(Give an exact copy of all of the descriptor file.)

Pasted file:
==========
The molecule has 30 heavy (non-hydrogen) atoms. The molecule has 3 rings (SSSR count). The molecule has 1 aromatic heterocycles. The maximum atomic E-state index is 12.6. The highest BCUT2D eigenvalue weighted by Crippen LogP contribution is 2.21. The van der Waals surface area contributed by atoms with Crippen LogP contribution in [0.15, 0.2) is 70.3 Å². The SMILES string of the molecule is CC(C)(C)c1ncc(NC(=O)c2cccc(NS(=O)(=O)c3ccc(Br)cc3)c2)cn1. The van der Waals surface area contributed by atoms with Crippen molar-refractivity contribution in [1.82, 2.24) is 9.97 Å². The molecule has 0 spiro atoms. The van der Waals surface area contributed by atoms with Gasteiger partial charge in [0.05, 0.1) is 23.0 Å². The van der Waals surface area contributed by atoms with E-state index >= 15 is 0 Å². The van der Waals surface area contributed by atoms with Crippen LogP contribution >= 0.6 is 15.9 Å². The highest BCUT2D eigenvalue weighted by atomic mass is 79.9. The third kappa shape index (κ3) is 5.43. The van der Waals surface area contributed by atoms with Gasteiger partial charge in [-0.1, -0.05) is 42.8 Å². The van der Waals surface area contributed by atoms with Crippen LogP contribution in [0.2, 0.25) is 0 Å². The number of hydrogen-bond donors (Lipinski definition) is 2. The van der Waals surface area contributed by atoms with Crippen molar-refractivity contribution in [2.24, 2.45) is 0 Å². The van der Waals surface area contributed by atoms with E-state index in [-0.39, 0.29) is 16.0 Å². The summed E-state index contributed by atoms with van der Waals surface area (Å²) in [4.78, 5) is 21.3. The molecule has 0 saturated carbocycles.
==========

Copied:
The molecule has 30 heavy (non-hydrogen) atoms. The molecule has 3 rings (SSSR count). The molecule has 1 aromatic heterocycles. The maximum atomic E-state index is 12.6. The highest BCUT2D eigenvalue weighted by Crippen LogP contribution is 2.21. The van der Waals surface area contributed by atoms with Crippen LogP contribution in [0.15, 0.2) is 70.3 Å². The SMILES string of the molecule is CC(C)(C)c1ncc(NC(=O)c2cccc(NS(=O)(=O)c3ccc(Br)cc3)c2)cn1. The van der Waals surface area contributed by atoms with Crippen molar-refractivity contribution in [1.82, 2.24) is 9.97 Å². The molecule has 0 spiro atoms. The van der Waals surface area contributed by atoms with Gasteiger partial charge in [0.05, 0.1) is 23.0 Å². The van der Waals surface area contributed by atoms with E-state index >= 15 is 0 Å². The van der Waals surface area contributed by atoms with Crippen LogP contribution >= 0.6 is 15.9 Å². The highest BCUT2D eigenvalue weighted by atomic mass is 79.9. The third kappa shape index (κ3) is 5.43. The van der Waals surface area contributed by atoms with Gasteiger partial charge in [-0.1, -0.05) is 42.8 Å². The van der Waals surface area contributed by atoms with Crippen LogP contribution in [0.2, 0.25) is 0 Å². The number of hydrogen-bond donors (Lipinski definition) is 2. The van der Waals surface area contributed by atoms with Crippen molar-refractivity contribution in [2.24, 2.45) is 0 Å². The van der Waals surface area contributed by atoms with E-state index in [-0.39, 0.29) is 16.0 Å². The summed E-state index contributed by atoms with van der Waals surface area (Å²) in [4.78, 5) is 21.3. The molecule has 0 saturated carbocycles.